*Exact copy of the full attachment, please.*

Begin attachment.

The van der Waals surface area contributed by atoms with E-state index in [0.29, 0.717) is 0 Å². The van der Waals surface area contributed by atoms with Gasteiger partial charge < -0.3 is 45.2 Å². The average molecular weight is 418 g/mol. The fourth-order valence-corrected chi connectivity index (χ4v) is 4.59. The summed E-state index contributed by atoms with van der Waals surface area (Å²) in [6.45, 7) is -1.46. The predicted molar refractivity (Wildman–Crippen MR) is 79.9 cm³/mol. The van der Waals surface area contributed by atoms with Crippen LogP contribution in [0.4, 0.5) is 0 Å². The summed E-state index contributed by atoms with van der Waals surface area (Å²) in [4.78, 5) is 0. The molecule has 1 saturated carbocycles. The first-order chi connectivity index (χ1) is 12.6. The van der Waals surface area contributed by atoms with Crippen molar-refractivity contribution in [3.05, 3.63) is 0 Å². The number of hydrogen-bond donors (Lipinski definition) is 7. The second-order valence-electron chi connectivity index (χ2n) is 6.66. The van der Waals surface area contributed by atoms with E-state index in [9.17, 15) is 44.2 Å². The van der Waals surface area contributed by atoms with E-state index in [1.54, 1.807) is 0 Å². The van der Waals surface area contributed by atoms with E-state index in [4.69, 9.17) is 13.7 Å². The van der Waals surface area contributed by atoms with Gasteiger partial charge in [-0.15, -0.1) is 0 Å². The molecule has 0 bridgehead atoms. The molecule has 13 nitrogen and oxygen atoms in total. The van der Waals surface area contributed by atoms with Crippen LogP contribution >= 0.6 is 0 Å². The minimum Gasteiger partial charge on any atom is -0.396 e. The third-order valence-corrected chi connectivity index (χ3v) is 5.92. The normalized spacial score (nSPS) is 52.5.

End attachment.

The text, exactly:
The van der Waals surface area contributed by atoms with E-state index in [0.29, 0.717) is 0 Å². The van der Waals surface area contributed by atoms with Gasteiger partial charge < -0.3 is 45.2 Å². The average molecular weight is 418 g/mol. The fourth-order valence-corrected chi connectivity index (χ4v) is 4.59. The summed E-state index contributed by atoms with van der Waals surface area (Å²) in [6.45, 7) is -1.46. The predicted molar refractivity (Wildman–Crippen MR) is 79.9 cm³/mol. The van der Waals surface area contributed by atoms with Crippen LogP contribution in [0.4, 0.5) is 0 Å². The summed E-state index contributed by atoms with van der Waals surface area (Å²) in [4.78, 5) is 0. The molecule has 1 saturated carbocycles. The first-order chi connectivity index (χ1) is 12.6. The van der Waals surface area contributed by atoms with Crippen molar-refractivity contribution in [3.05, 3.63) is 0 Å². The number of hydrogen-bond donors (Lipinski definition) is 7. The second-order valence-electron chi connectivity index (χ2n) is 6.66. The van der Waals surface area contributed by atoms with E-state index in [9.17, 15) is 44.2 Å². The van der Waals surface area contributed by atoms with E-state index in [1.54, 1.807) is 0 Å². The van der Waals surface area contributed by atoms with E-state index in [4.69, 9.17) is 13.7 Å². The van der Waals surface area contributed by atoms with Gasteiger partial charge in [-0.15, -0.1) is 0 Å². The molecule has 0 bridgehead atoms. The molecule has 13 nitrogen and oxygen atoms in total. The van der Waals surface area contributed by atoms with Crippen LogP contribution >= 0.6 is 0 Å². The minimum Gasteiger partial charge on any atom is -0.396 e. The third-order valence-corrected chi connectivity index (χ3v) is 5.92. The normalized spacial score (nSPS) is 52.5.